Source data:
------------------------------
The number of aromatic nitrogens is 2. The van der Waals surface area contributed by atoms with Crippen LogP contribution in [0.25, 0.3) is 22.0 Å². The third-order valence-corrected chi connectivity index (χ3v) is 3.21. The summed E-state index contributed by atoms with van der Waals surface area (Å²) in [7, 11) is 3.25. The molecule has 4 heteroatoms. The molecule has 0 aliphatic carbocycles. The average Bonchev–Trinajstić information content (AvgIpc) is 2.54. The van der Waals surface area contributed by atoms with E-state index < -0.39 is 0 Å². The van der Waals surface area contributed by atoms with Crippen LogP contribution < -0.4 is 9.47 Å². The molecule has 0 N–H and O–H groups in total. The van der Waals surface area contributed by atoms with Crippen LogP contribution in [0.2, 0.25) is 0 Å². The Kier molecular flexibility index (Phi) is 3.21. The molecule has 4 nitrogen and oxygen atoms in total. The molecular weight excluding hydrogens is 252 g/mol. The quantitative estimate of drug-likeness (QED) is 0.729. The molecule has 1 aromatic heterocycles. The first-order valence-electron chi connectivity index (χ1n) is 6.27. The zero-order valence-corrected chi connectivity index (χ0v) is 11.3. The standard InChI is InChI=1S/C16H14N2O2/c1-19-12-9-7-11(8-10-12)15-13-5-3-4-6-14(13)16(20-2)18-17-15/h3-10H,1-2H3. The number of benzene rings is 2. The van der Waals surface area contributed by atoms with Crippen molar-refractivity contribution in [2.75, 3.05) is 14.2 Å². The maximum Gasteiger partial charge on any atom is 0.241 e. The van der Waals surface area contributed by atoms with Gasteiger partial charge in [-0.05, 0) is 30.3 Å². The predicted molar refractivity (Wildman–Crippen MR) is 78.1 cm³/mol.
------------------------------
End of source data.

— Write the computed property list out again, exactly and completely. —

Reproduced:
The number of aromatic nitrogens is 2. The van der Waals surface area contributed by atoms with Crippen LogP contribution in [0.25, 0.3) is 22.0 Å². The third-order valence-corrected chi connectivity index (χ3v) is 3.21. The summed E-state index contributed by atoms with van der Waals surface area (Å²) in [7, 11) is 3.25. The molecule has 4 heteroatoms. The molecule has 0 aliphatic carbocycles. The average Bonchev–Trinajstić information content (AvgIpc) is 2.54. The van der Waals surface area contributed by atoms with E-state index < -0.39 is 0 Å². The van der Waals surface area contributed by atoms with Crippen LogP contribution < -0.4 is 9.47 Å². The molecule has 0 N–H and O–H groups in total. The van der Waals surface area contributed by atoms with Crippen LogP contribution in [0.2, 0.25) is 0 Å². The Kier molecular flexibility index (Phi) is 3.21. The molecule has 4 nitrogen and oxygen atoms in total. The molecular weight excluding hydrogens is 252 g/mol. The quantitative estimate of drug-likeness (QED) is 0.729. The molecule has 1 aromatic heterocycles. The first-order valence-electron chi connectivity index (χ1n) is 6.27. The zero-order valence-corrected chi connectivity index (χ0v) is 11.3. The standard InChI is InChI=1S/C16H14N2O2/c1-19-12-9-7-11(8-10-12)15-13-5-3-4-6-14(13)16(20-2)18-17-15/h3-10H,1-2H3. The number of benzene rings is 2. The van der Waals surface area contributed by atoms with Crippen molar-refractivity contribution in [2.75, 3.05) is 14.2 Å². The maximum Gasteiger partial charge on any atom is 0.241 e. The van der Waals surface area contributed by atoms with Gasteiger partial charge in [-0.05, 0) is 30.3 Å². The predicted molar refractivity (Wildman–Crippen MR) is 78.1 cm³/mol.